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Higher FDI may help banks to meet capital norms

Author: Debasis Mohapatra/Monday, January 22, 2018/Categories: Banking & Financial Services

Higher FDI may help banks to meet capital norms

Mumbai, January 22 - Proposal to further liberalise FDI in banking sector can help Indian banks to raise capital to meet Basel norms apart from improving governance and service delivery, analysts said.

According to reports, the government is mulling to allow 100% FDI in private banks and 49% in public sector banking space in a bid to help banks meet capital requirements.

“Higher FDI in banking space is a good idea. It could potentially help banks garner capital apart from improving governance standards,” Udit Kariwala, Senior Analyst (Financial Institutions) at India Ratings and Research told the Finapolis.

He also said that level of interest of foreign players in public sector banks would hinge on valuations as the current limit of 20% FDI remains largely underutilized.

“Foreign ownership could also improve overall efficiency and bring in expertise,” Kariwala said.

Currently, FDI of up to 49% is allowed in private banks on automatic route, while up to 74% needs the government approval. Similarly, foreign holding in public sector banks is allowed up to 20% as of now.

If the proposal is approved, it will help banks, especially public sector lenders, to raise capital at a time when they are reeling under high non-performing assets (NPA) burden.

According to data released by the RBI, the gross NPA of banking sector stood at around Rs 7.5 lakh crore by the end of September quarter of this financial year. Bulk of the bad loans has emanated from the public sector banking space and stood at Rs 7.34 lakh crore. Meanwhile, NPAs stood at Rs 1.02 lakh crore for private sector banks by the end of this period.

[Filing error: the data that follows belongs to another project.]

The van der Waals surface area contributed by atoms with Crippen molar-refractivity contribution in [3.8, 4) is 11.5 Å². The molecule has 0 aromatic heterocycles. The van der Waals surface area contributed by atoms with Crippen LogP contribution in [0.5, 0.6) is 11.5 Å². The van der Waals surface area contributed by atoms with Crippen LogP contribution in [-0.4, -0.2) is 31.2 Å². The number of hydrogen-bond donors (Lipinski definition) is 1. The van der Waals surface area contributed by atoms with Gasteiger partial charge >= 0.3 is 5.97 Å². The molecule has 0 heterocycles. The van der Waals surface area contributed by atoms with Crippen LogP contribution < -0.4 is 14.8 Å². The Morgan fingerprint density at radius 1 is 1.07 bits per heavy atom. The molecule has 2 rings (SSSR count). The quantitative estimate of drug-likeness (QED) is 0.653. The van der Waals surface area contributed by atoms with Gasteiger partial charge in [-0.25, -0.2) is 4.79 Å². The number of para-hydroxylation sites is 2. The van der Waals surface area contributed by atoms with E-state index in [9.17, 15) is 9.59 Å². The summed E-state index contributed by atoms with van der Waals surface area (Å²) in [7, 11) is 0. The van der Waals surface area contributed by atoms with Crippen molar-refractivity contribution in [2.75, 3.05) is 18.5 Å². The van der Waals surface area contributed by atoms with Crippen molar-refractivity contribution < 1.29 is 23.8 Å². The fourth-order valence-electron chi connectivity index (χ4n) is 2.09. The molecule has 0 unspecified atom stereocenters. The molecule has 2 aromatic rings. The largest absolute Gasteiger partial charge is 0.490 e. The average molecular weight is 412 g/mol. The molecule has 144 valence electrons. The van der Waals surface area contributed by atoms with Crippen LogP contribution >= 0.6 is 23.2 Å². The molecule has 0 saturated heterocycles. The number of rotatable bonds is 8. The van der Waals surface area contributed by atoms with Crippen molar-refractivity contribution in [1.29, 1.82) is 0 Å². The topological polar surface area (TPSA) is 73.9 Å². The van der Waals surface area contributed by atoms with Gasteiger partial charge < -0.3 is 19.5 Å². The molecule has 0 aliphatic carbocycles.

Huge NPA in the system has forced banks to create higher provisions towards loan losses, eating into their capital base. Banks are also forced to resolve bad loan accounts taking huge haircuts, which has adversely impacted their profitability.

Against this backdrop, the proposal to increase foreign holdings seems to be driven by the factor of infusing capital in banks, which can in turn lead to higher credit growth in the system.

“Higher FDI in public sector banks can save the government from frequent capital infusion,” Kariwala said. According to a report by credit rating agency Fitch, Indian banks will require around $65 billion of additional capital to meet new Basel III capital norms.

Banking stocks, especially those of public sector banks, have surged around 3% in the last one week owing to reports of higher FDI cap along with sound start to the earnings season.    

Meanwhile, representatives of banking employee association are opposed to any such move of raising FDI limit.

“We are opposed to any such move as banks belong to a sensitive sector in the Indian financial system. Allowing FDI indiscriminately will hurt the banking sector as a whole and will not serve any purpose,” CH Venkatachalam, General Secretary of All India Bank Employees Association (AIBEA) said.  

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